Has the advocate-general’s decision called time on Heyday’s retirement age challenge?
The UK's controversial mandatory retirement age was back in the headlines last week when the European Court of Justice's (ECJ) advocate-general passed his judgment on the Heyday case. But what exactly does it all mean, and where does it leave UK employers?
The current law
Since 1 October 2006, when the Employment Equality (Age) Regulations came into force, the UK's default retirement age has been 65 for both men and women. This means employers can legally tell staff to leave on any date after their 65th birthday for no reason other than their age. However, employees have the right to request to continue working, and employers have a duty to consider such requests.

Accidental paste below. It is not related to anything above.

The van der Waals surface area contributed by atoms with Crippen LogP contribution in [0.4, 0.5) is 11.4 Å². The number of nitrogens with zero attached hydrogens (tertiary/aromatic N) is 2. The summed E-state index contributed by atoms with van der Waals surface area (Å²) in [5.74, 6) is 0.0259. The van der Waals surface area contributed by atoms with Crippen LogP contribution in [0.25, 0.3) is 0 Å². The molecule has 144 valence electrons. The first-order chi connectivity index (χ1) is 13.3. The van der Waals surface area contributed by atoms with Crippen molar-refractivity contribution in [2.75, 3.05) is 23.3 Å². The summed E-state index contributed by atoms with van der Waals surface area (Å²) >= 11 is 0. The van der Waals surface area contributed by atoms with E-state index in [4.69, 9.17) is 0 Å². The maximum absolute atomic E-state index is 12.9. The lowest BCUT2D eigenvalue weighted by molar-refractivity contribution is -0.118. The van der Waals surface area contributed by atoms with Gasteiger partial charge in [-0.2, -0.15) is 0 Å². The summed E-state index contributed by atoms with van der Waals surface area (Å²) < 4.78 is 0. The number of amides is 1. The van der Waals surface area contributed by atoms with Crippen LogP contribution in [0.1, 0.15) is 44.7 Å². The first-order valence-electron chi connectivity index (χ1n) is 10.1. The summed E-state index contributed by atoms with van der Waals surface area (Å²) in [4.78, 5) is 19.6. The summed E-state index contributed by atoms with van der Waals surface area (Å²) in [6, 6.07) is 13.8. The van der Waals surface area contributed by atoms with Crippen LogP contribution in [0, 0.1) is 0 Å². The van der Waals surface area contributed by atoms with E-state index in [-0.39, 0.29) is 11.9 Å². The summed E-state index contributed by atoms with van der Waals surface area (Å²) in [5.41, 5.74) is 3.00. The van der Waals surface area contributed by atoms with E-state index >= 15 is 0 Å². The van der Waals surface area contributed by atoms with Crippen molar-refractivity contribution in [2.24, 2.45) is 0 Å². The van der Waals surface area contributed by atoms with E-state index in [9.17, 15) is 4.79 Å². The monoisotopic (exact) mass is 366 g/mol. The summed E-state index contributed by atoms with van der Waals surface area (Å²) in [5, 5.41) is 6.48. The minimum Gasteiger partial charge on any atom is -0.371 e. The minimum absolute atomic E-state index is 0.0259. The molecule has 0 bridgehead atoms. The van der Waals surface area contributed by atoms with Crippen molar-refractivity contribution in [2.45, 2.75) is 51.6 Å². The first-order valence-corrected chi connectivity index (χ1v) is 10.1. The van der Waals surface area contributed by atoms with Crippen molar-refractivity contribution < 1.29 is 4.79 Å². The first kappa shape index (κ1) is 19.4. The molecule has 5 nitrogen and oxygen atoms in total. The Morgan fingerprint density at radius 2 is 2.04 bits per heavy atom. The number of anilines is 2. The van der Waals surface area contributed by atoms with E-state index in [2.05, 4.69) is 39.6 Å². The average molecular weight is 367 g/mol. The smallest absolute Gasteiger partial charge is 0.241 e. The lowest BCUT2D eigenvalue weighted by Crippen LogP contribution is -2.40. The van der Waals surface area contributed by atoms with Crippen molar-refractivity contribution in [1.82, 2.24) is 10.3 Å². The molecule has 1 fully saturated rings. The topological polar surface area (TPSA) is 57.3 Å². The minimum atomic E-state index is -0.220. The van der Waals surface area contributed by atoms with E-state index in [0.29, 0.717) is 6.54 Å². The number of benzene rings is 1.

Heyday, a spin-off of the charity Age Concern, objected to this situation from the outset, claiming it amounted to age discrimination. Heyday took its challenge through the UK legal system, and reached the High Court in December 2006.
There it argued that people aged 65 or over were given "second-class status", as they could be retired without explanation, while people under 65 had to be given sound grounds for dismissal. The government countered that people aged 65 or older were "not in comparison" with younger people, as they received a state pension.
The advocate-general's opinion
Last week, in a precursor to the main hearing, the ECJ advocate-general gave his opinion. Although not binding, it is generally seen as a good indication of the ECJ's decision.